For this research, data collection, Field investigation, landslide inventory mapping, Google Earth Imagery analysis, landslide factor evaluation, and mapping, GIS-based frequency ratio, information value, and certainty factor landslide susceptibility modeling and validation were applied. Furthermore, relevant data, including Digital Elevation Model (DEM) with 30 m resolution, topographic map, borehole data, historical landslide events, geological map, and meteorological data were collected (Table 1). These data were collected from the Geological Survey of Ethiopia (GSE), United States Geological Survey (USGS), Amhara Water Well Drilling Enterprise (AWWDE), Field Survey, Google Earth Imagery from the USGS website and Ethiopian National Meteorological Agency (Table 1). The landslides location of the study area identified using field surveys, historical records, and Google Earth imagery analysis. These classified into training and testing landslide data sets. The training landslide data sets used for model preparation, whereas the testing landslide data sets used for model prediction accuracy evaluation. Based on the data availability, literature, field evaluation, and local people interview, six landslides-driving factors were determined. Using ArcGIS 10.1, the landslide driving factor maps and landslide inventory maps were prepared. Distance to stream, slope angle, slope aspect, and curvature extracted from 30 m resolution of Digital Elevation Model (DEM), which downloaded from the USGS website. The lithological layer digitized from the existing geological map of the Debre Markos sheet at a scale of 1:250,000. The land use map was prepared using ArcGIS and Google Earth Imagery analysis. It digitized from Google Earth Imagery interpretation, which can export to a GIS layer format (Kml) and verified in the field as well as by the experience of the users in the local area for the final map due to high spatial resolution, easiness as well as user friendly. The land use map also prepared using the supervised classification of satellite images downloaded from the USGS website. Generally, the general procedure flow chart that followed in this research work summarized in Fig. 3.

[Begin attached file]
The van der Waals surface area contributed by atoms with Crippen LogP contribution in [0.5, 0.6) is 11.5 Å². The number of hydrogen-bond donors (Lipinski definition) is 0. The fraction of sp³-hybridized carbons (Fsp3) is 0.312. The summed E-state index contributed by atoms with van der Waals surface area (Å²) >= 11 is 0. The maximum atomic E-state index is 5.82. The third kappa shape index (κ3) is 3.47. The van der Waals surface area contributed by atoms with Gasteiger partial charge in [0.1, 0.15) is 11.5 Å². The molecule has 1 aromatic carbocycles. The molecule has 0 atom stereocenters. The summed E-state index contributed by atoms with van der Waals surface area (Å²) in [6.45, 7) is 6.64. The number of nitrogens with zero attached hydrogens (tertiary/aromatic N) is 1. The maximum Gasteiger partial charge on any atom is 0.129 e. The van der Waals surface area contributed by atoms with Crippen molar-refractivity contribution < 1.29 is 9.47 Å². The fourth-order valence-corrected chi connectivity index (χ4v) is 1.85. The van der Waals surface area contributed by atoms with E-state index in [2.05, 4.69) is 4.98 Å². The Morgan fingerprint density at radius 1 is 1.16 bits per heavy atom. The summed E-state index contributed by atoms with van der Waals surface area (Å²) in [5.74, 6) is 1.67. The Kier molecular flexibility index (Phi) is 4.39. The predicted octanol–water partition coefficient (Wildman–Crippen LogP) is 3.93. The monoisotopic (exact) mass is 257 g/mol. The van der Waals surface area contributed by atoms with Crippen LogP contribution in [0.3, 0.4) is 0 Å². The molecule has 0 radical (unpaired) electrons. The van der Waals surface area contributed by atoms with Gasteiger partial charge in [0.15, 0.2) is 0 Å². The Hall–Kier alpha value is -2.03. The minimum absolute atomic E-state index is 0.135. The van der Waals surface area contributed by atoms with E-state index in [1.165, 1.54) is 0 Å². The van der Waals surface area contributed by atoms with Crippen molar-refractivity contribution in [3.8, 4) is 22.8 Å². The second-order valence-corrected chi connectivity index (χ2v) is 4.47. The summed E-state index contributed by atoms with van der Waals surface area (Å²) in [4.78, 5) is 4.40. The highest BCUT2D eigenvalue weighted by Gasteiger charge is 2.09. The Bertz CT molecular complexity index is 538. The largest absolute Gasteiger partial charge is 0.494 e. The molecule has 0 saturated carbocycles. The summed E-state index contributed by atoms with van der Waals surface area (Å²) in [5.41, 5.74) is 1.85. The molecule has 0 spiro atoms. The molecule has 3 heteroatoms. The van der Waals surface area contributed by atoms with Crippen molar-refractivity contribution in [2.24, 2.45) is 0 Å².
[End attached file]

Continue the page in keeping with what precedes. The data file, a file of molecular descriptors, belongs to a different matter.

Table 1 Unknown switch argument. Information source for the various landslide factors used in the landslides susceptibility mapping
Fig. 3
figure3

General flow-charts for the methodology of the study area